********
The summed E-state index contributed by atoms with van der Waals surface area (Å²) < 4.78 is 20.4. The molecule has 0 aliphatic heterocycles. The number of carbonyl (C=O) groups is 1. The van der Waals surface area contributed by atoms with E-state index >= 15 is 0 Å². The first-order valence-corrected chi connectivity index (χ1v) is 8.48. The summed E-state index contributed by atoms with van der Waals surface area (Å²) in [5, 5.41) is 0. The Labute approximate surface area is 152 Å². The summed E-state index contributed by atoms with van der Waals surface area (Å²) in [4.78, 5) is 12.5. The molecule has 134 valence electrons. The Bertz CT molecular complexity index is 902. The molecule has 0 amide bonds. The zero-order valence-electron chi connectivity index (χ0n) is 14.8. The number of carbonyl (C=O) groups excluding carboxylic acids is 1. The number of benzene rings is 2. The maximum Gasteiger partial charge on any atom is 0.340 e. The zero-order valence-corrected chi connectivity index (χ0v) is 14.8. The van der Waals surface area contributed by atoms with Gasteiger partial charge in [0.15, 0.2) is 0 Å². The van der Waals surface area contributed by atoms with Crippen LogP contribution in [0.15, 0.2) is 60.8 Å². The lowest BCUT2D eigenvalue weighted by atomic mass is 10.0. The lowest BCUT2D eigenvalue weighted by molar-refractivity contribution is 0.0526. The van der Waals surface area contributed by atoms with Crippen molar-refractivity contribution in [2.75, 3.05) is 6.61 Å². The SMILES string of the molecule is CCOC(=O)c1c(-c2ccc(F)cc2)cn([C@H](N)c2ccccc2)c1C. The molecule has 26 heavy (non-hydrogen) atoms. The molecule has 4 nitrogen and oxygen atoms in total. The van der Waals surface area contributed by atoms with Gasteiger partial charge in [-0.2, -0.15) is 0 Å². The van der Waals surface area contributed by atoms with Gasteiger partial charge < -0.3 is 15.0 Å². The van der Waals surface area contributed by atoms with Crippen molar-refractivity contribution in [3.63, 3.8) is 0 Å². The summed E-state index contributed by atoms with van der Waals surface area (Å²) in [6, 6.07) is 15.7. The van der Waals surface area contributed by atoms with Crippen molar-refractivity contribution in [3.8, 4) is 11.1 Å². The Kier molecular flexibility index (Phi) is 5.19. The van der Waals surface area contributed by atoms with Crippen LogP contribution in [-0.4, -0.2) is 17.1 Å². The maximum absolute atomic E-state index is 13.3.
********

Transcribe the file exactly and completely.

The summed E-state index contributed by atoms with van der Waals surface area (Å²) < 4.78 is 20.4. The molecule has 0 aliphatic heterocycles. The number of carbonyl (C=O) groups is 1. The van der Waals surface area contributed by atoms with E-state index >= 15 is 0 Å². The first-order valence-corrected chi connectivity index (χ1v) is 8.48. The summed E-state index contributed by atoms with van der Waals surface area (Å²) in [5, 5.41) is 0. The Labute approximate surface area is 152 Å². The summed E-state index contributed by atoms with van der Waals surface area (Å²) in [4.78, 5) is 12.5. The molecule has 134 valence electrons. The Bertz CT molecular complexity index is 902. The molecule has 0 amide bonds. The zero-order valence-electron chi connectivity index (χ0n) is 14.8. The number of carbonyl (C=O) groups excluding carboxylic acids is 1. The number of benzene rings is 2. The maximum Gasteiger partial charge on any atom is 0.340 e. The zero-order valence-corrected chi connectivity index (χ0v) is 14.8. The van der Waals surface area contributed by atoms with Gasteiger partial charge in [0.15, 0.2) is 0 Å². The van der Waals surface area contributed by atoms with Crippen LogP contribution in [0.15, 0.2) is 60.8 Å². The lowest BCUT2D eigenvalue weighted by atomic mass is 10.0. The lowest BCUT2D eigenvalue weighted by molar-refractivity contribution is 0.0526. The van der Waals surface area contributed by atoms with Crippen molar-refractivity contribution in [2.75, 3.05) is 6.61 Å². The SMILES string of the molecule is CCOC(=O)c1c(-c2ccc(F)cc2)cn([C@H](N)c2ccccc2)c1C. The molecule has 26 heavy (non-hydrogen) atoms. The molecule has 4 nitrogen and oxygen atoms in total. The van der Waals surface area contributed by atoms with Gasteiger partial charge in [-0.2, -0.15) is 0 Å². The van der Waals surface area contributed by atoms with Gasteiger partial charge < -0.3 is 15.0 Å². The van der Waals surface area contributed by atoms with Crippen molar-refractivity contribution in [3.63, 3.8) is 0 Å². The summed E-state index contributed by atoms with van der Waals surface area (Å²) in [6, 6.07) is 15.7. The van der Waals surface area contributed by atoms with Crippen molar-refractivity contribution in [3.8, 4) is 11.1 Å². The Kier molecular flexibility index (Phi) is 5.19. The van der Waals surface area contributed by atoms with Crippen LogP contribution in [-0.4, -0.2) is 17.1 Å². The maximum absolute atomic E-state index is 13.3.